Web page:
- Coinschedule was an ICO ratings website.
- According to the SEC, it neglected to disclose that it had received payments from ICO projects it profiled.
The SEC isn't just going after years-old crypto projects for initial coin offerings (ICOs). It's also going after long-gone websites that promoted them.
The US Securities and Exchange Commission today announced it had settled charges with Blotics Ltd., which ran Coinschedule.com, a now-defunct website that rated ICOs. Coinschedule purported to be a safe haven for those who wanted to sort out the legitimate cryptocurrency offerings from the scams. It included "trust scores" and ratings for "credibility" and "operational risk."
According to the SEC, Coinschedule failed to disclose that ICO issuers had paid the website to write profiles of their projects. While Coinschedule has neither admitted to nor denied the charges, it did agree to avoid touting securities projects without disclosures in the future. It will also be required to surrender $43,000 in profits plus interest, and pay a $154,434 penalty.
ICOs were a popular fundraising mechanism for cryptocurrency projects circa 2016 to 2018. Everyday people could buy coins and tokens in hopes that they could someday be used as currency on a blockchain network. Several ICOs, such as data storage marketplace Filecoin, have evolved to become real life services. Many others, such as online casino payment system Dragon Coin, have not.
The SEC decision drew a partial dissent from two commissioners, Hester Peirce and Elad Roisman. The two agreed that "Coinschedule was obligated under Section 17(b) of the Securities Act to disclose that it was compensated for profiling and publicizing those token offerings, but did not do so."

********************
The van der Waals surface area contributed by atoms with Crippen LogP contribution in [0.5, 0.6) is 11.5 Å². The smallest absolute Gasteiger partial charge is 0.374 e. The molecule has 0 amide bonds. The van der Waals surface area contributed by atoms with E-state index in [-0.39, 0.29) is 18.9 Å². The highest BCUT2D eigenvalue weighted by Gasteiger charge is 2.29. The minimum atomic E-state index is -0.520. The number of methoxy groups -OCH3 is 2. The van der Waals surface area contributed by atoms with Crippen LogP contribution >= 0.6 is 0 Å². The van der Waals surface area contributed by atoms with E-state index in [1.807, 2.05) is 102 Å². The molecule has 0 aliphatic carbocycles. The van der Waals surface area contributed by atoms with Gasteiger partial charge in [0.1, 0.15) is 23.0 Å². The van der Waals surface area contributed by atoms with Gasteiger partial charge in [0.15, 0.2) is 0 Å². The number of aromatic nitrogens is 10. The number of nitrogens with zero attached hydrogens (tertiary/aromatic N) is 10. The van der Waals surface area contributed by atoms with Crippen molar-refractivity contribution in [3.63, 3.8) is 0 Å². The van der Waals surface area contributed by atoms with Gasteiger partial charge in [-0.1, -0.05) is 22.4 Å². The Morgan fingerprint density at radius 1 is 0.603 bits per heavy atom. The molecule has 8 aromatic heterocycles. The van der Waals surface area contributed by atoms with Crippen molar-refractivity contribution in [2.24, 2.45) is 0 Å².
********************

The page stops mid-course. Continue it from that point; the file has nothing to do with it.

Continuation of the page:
We still need crypto clarity: https://t.co/sdavXcwQQh
— Hester Peirce (@HesterPeirce) July 14, 2021
But Peirce and Roisman added in a public statement that the Commission should have explained which of those crypto assets it defined to be securities—tradable financial instruments that carry an expectation of future gain. Their comment reflects a long-running frustration among many in crypto over how to tell which of the 2,500 or so tokens listed on sites Coinchedule fall under the agency's purview. Bitcoin and Ethereum, for example, have not been classified as securities.
"There is a decided lack of clarity for market participants around the application of the securities laws to digital assets and their trading," the pair wrote. "In this void, litigated and settled Commission enforcement actions have become the go-to source of guidance." In other words, to figure out if your token offering is above board, you have to rifle through all of the agency's enforcement actions to see in what ways your project matches.
Peirce, who has earned the nickname "Crypto Mom" for her positive stance toward digital assets, has previously floated "safe harbor" regulations for cryptocurrency projects. The premise is that some cryptocurrency assets that start off as securities can become sufficiently decentralized such that their price can't be manipulated by the initial project team. Such crypto assets should be able to bypass SEC registration requirements, she believes.